The Death Guard differed from many of their brother Legions in the manner of their command structure and rank system. Tradition had it that the XIV Legion should never number more than 7 great companies, although those divisions held far more men than those of other Astartes cohorts like the Space Wolves or the Blood Angels; and whilst many Legions had the tradition of giving the honorific of "First Captain" to the commanding officer of the elite 1st Company, the Death Guard also held two more privileged titles, to be bestowed upon the leaders of the 2nd and 7th Great Companies, respectively. Thus, although they held no actual seniority over one another, Captain Ignatius Grulgor of the 2nd Great Company could carry the rank of "Commander" if he so wished, just as Garro, as Captain of the 7th Great Company, was known as "Battle-Captain." Garro’s particular honorific dated back to the Wars of Unification, to a moment when the mark of distinction had been handed to a XIV Legion officer of the 7th Great Company by the Emperor himself. Garro was proud to bear the honourific centuries later.
Battle-Captain Garro was a seasoned Astartes Veteran of multiple campaigns of Imperial Compliance who had fought besides the Astartes of several other Legions and formed bonds with a select few amongst them. He knew Captain Garviel Loken of the Luna Wolves from when the Death Guard fought alongside them during the Krypt Campaign against the Orks. Garro was also close friends with Captain Saul Tarvitz of the Emperor's Children. The two Astartes shared a close bond as "honour brothers." There were few men outside the Death Guard that Garro would ever have given the distinction of being called "brother", but Tarvitz was one of them. Tarvitz had earned Garro's friendship during the Preaixor Campaign and proven to him that for all the reputation of Fulgrim’s Astartes as overconfident peacocks, there were men among the ranks of the Emperor’s Children that embodied the ideals of the Imperium. In recognition of their bond, the two Astartes had a small eagle carved into their Power Armour's Ceramite by knifepoint, a sign of the battle debt they owed one another. When the two clasped each other's wrists their vambraces would form the sign of the Imperial Aquila.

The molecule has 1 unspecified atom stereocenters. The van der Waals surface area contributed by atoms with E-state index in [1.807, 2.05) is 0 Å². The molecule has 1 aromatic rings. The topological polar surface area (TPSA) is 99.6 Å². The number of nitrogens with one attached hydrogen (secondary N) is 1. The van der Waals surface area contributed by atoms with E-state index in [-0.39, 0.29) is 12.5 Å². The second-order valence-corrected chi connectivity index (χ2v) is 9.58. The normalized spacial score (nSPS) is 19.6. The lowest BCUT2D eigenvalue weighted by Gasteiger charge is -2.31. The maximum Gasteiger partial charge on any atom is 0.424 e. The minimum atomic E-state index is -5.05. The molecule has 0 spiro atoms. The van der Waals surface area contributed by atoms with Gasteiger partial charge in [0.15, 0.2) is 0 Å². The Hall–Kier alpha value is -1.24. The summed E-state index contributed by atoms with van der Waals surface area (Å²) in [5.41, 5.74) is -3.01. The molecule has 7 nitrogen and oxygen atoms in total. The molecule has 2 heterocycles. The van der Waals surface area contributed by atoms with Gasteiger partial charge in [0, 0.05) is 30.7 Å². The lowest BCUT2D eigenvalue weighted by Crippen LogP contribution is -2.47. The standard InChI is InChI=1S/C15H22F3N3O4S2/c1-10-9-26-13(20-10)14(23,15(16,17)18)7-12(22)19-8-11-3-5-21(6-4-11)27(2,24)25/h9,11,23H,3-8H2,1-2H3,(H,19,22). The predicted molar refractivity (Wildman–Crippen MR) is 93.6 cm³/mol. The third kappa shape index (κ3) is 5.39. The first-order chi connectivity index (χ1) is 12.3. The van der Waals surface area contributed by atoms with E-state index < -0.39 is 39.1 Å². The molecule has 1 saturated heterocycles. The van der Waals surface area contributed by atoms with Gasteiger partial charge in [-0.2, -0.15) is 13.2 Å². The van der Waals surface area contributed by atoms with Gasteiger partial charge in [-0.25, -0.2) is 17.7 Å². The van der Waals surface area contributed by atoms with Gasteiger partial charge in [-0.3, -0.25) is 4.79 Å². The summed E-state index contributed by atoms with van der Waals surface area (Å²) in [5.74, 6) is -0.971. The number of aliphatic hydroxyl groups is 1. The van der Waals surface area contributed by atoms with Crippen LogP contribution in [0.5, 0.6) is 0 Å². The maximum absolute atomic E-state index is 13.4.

Towards the end of the Great Crusade, Battle-Captain Garro earned high accolades during the Jorgall Persecution, for his actions against those psychically powerful xenos when he fought alongside a cadre from the Sisters of Silence. He was singled out by his Primarch Mortarion, who offered Garro the rare opportunity to share a celebratory drink with him. It was said that there was no toxin too strong, no poison so powerful and no contagion of such lethality that a Death Guard could not resist it. The Death Guard were known to harden themselves through stringent training regimens as Neophyte Astartes, willingly exposing themselves to chemical agents, contaminants, deadly viral strains and venoms of a thousand different shades. They could resist them all. From a set of bowls was mixed and poured dark liquids into a pair of ornate goblets. The senses of the chosen Astartes often rebelled against the odour of the toxins, their implanted Neuroglottis and Preomnor organs rebelling at the mere smell of the poisonous brew; but to refuse the cup would be seen as weakness. The poured distillate often contained a potent mixture of agent magenta nerve bane, some variety of sword beetle venom, and other, less identifiable compounds. The cups were Mortarion’s, and in each battle where the Death Lord took the field in person, he would select a warrior in the aftermath and share with that man a draught of poison. They would drink and they would live, cementing the unbreakable strength of the Legion they embodied.